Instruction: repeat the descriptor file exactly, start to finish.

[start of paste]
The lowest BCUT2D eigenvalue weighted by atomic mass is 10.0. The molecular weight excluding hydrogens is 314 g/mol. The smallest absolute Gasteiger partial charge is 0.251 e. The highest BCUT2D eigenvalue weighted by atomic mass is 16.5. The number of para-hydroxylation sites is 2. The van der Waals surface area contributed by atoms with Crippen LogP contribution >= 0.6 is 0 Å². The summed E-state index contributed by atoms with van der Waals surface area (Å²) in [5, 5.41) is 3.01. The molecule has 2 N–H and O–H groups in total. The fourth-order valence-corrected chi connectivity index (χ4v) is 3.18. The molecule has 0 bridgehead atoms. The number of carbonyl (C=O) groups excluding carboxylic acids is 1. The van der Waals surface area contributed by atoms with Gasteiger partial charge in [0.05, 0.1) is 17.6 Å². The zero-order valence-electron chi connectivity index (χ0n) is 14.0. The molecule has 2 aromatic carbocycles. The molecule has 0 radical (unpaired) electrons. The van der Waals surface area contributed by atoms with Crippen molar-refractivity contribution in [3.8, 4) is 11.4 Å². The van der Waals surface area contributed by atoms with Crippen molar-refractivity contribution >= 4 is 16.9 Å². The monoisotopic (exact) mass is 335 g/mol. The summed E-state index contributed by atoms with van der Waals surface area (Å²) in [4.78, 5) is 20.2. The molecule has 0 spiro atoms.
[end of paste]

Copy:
The lowest BCUT2D eigenvalue weighted by atomic mass is 10.0. The molecular weight excluding hydrogens is 314 g/mol. The smallest absolute Gasteiger partial charge is 0.251 e. The highest BCUT2D eigenvalue weighted by atomic mass is 16.5. The number of para-hydroxylation sites is 2. The van der Waals surface area contributed by atoms with Crippen LogP contribution >= 0.6 is 0 Å². The summed E-state index contributed by atoms with van der Waals surface area (Å²) in [5, 5.41) is 3.01. The molecule has 2 N–H and O–H groups in total. The fourth-order valence-corrected chi connectivity index (χ4v) is 3.18. The molecule has 0 bridgehead atoms. The number of carbonyl (C=O) groups excluding carboxylic acids is 1. The van der Waals surface area contributed by atoms with Gasteiger partial charge in [0.05, 0.1) is 17.6 Å². The zero-order valence-electron chi connectivity index (χ0n) is 14.0. The molecule has 2 aromatic carbocycles. The molecule has 0 radical (unpaired) electrons. The van der Waals surface area contributed by atoms with Crippen molar-refractivity contribution in [3.8, 4) is 11.4 Å². The van der Waals surface area contributed by atoms with Crippen molar-refractivity contribution >= 4 is 16.9 Å². The monoisotopic (exact) mass is 335 g/mol. The summed E-state index contributed by atoms with van der Waals surface area (Å²) in [4.78, 5) is 20.2. The molecule has 0 spiro atoms.